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On the Death of Frederic Pohl, Science Fiction Grandmaster

The last of a great generation of visionary writers departs.

Sarah Hoyt


September 8, 2013 - 6:00 pm


Frederic Pohl died this week.  He was the last of the authors I grew up reading.  I won’t lie and say he was my favorite, but I have one poignant memory of him.

It was 2000 and I’d just sold my first series, the Magical Shakespeare trilogy.  I wasn’t incredibly young, at thirty eight, but I was relatively young for a published author.  (As Charlie mentions in Book Plug Friday, it used to be a long slog to even break in to publishing.)

There was a large “newly published” class who had just broken in. We were ebullient; we thought we were headed to success, and we hung out in a large, noisy group, hitting all the parties together.

At one of the parties, we were all making jokes and laughing, and I looked over and realized that Frederic Pohl was sitting alone in a corner looking at picture someone had tacked up on the wall of all the greats together: Heinlein, Asimov, Pol Anderson and, yes, Frederic Pohl. I went over and he gestured to the picture and told me “they’re all gone.  All of them.”

It was moment of reminder of the cycles of science fiction: the young authors who come in, should they live long enough, will be the last ones standing from their generation.

Thirteen years later, most of my friends who broke in with me are sidelined, and can no longer get published, or gave up writing altogether.  And Frederic Pohl has gone forth hopefully to where his old friends gave him an uproarious welcome.

The Telegraph eulogized him as a man who shattered utopias:

Mr. Pohl was involved in publishing since he was a teenager, when he served as a literary agent for his science fiction-writing young friends. He went on to edit magazines and books before finding renown as a writer, often with collaborators.

Perhaps the most famous of his anti-utopian novels was “The Space Merchants,” a prescient satire that Mr. Pohl wrote in the early 1950s with Cyril M. Kornbluth. More than a decade before the surgeon general’s report on smoking and health, the authors imagined a future dominated by advertising executives who compete to hook consumers on interlocking chains of addictive products. One such chain is started by a few mouthfuls of Crunchies.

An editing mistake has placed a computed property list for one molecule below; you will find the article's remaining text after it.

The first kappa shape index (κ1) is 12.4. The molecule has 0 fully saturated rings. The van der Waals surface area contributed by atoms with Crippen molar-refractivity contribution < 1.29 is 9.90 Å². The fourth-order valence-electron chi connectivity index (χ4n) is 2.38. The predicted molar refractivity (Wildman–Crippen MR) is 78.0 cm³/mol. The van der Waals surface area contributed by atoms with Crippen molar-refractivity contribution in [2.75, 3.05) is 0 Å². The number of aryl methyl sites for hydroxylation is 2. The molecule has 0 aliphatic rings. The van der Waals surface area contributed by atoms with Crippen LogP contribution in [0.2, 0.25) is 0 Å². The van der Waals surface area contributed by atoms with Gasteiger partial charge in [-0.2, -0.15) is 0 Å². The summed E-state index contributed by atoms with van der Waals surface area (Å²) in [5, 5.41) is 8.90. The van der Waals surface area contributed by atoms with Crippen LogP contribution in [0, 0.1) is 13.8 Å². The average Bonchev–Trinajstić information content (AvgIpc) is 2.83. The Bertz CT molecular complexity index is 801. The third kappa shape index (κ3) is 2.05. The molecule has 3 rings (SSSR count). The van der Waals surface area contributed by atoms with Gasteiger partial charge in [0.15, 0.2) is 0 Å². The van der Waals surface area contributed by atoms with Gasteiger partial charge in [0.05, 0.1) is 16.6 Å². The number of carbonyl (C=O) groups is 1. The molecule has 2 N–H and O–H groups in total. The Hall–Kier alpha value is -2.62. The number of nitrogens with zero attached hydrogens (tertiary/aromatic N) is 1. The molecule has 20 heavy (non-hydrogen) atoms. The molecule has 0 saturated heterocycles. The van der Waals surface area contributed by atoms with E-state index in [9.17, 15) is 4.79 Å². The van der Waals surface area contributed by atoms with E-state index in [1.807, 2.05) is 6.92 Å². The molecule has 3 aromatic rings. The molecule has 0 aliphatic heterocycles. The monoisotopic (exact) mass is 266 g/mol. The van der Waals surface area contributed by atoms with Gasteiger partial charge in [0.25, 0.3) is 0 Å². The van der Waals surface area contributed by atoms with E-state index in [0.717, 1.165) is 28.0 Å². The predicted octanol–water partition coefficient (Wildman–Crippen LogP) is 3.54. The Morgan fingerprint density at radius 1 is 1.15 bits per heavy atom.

While I didn’t see eye to eye with Frederic Pohl on politics, later on at a dinner, in that 2000 World Con, he told me that Robert A. Heinlein’s The Moon Is A Harsh Mistress, arguably my favorite novel was “the best novel ever written.” For which clear sighted vision he’ll always have my admiration.

Sarah Hoyt lives in Colorado with her husband, two sons and too many cats. She has published Darkship Thieves and 16 other novels, and over 100 short stories. Writing non-fiction is a new, daunting endeavor. For more on Sarah and samples of her writing, look around at Sarah A. or check out her writing and life blog at According to

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The Space merchants is the best novel ever written, in my opinion.
Pohl was the a great leader of science fiction, in addition to being a writer He was in the futurians, the first science fiction fan club, and as editor and writer.
I still remember when he moved to Palatine, Ill. This is a small suburb west of Chicago. It was like a god descended from Mt. Olympious.
Lately, I have readin some of Cynbruth's writings.
1 year ago
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A wonderful tribute.
1 year ago
1 year ago Link To Comment
In terms of his influence on the genre, Pohl is perhaps the most underrated of the genre's figures. His influence was sometimes hands on, as in the case of Larry Niven's early short work about Known Space.

Pohl wrote what is for me, one of SF's greatest mystery novels, Beyond the Blue Event Horizon. Normally Pohl's work had a yeoman-like, always reliable feel to them that rarely hit the heights of pure artistry others did. Nevertheless, without Pohl, an awful lot of good stuff would be missing from SF.

I regard Niven's Tales of Known Space and Neutron Star 2 of the greatest single author SF anthologies ever. Without Pohl I don't think they would exist.

Niven in turn co-authored arguably as good an SF novel as has ever been written, The Mote in God's Eye, which had a heavy and crucial hand of editorial help from Heinlein.
1 year ago
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